Mobility leads to communication uncertainty, and intermittent connectivity leads to conflicting demands on file system design. These result in a paradigm shift in the design of the classical client/server model, which assumes a static data access and a reliable function/data shipping between the client and server. Mobility requires a dynamic choice of function/data shipping and adaptation to load, connectivity, and data types. Thus remote procedure calls need to be appropriately modified to suit mobility.

Also mobile computing needs a more heterogeneous networking environment than computers connected to a fixed network. Different network qualities may result due to location change, and transmission quality may degrade. Network interface may change and mode of communication may change (infrared/radio) the bandwidth. All the above factors require a new approach to transaction processing from mobile clients .

A transaction submitted from a client (mobile or fixed) to a server (mobile or fixed) is called a mobile transaction. It is a distributed transaction that can be executed partly within that client as internal transactions (intran) and partly in other server hosts , S(p), p = 1, 2, 3, , as external transactions ( extran ). Each S(p) has a coordinator SC(p) that receives external transaction operations from mobile hosts and monitors their execution in the database servers within the fixed network. Similarly each C(i), i = 1, 2, 3, ., has a coordinator CC(i).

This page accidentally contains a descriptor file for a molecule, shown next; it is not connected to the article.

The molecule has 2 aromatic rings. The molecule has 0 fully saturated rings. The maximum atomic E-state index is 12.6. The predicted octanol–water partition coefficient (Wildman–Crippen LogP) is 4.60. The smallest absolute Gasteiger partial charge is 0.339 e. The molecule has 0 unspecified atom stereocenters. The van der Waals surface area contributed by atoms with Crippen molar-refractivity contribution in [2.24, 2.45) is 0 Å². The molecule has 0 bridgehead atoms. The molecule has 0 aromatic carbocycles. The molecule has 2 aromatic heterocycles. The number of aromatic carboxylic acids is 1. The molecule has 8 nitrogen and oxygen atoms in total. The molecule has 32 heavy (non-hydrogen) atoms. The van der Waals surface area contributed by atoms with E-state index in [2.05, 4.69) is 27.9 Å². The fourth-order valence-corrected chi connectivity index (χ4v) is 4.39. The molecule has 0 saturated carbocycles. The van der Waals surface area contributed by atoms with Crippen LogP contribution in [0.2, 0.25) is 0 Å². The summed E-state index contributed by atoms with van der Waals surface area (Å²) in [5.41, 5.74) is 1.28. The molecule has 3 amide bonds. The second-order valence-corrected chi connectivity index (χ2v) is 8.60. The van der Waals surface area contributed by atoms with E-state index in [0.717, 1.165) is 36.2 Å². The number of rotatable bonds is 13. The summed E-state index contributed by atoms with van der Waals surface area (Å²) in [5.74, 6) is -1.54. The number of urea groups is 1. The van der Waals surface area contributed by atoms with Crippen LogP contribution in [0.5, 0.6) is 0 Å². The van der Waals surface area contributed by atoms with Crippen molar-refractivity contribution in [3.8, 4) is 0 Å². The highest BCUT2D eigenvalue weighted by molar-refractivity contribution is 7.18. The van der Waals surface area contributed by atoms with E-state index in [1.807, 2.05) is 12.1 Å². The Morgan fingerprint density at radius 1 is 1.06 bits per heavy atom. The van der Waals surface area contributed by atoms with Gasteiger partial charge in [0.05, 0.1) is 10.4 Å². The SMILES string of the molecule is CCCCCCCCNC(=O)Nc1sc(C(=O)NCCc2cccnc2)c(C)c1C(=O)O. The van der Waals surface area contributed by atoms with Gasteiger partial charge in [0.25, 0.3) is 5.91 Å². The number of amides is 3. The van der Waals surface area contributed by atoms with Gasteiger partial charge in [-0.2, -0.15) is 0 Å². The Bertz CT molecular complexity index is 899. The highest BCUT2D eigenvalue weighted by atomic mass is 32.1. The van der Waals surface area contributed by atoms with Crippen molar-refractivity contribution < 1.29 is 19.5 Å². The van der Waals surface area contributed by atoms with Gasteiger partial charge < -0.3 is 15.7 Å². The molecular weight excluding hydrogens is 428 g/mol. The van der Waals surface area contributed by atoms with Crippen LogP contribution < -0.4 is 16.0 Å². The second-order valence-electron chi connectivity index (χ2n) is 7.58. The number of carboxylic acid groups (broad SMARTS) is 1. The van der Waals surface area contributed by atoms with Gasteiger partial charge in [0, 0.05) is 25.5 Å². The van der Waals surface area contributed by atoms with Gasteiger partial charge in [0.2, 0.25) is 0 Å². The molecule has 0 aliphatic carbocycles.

Distinguishing Features

In conventional transactions, the following ACID properties (Bacon, 1993; Krishnamurthy & Murthy, 1992; Nodine, Ramaswamy, & Zdonik, 1995; Ozsu, 1994; Wachter & Reuter, 1995) are enforced:

  • Atomicity : All or none of a transaction happens.

  • Consistency : A transaction preserves the consistency in the database before and after its execution.

  • Isolation : Intermediate results are not externally made visible until commitment.

  • Durability : The effects are made permanent when a transaction succeeds and recovery under failure.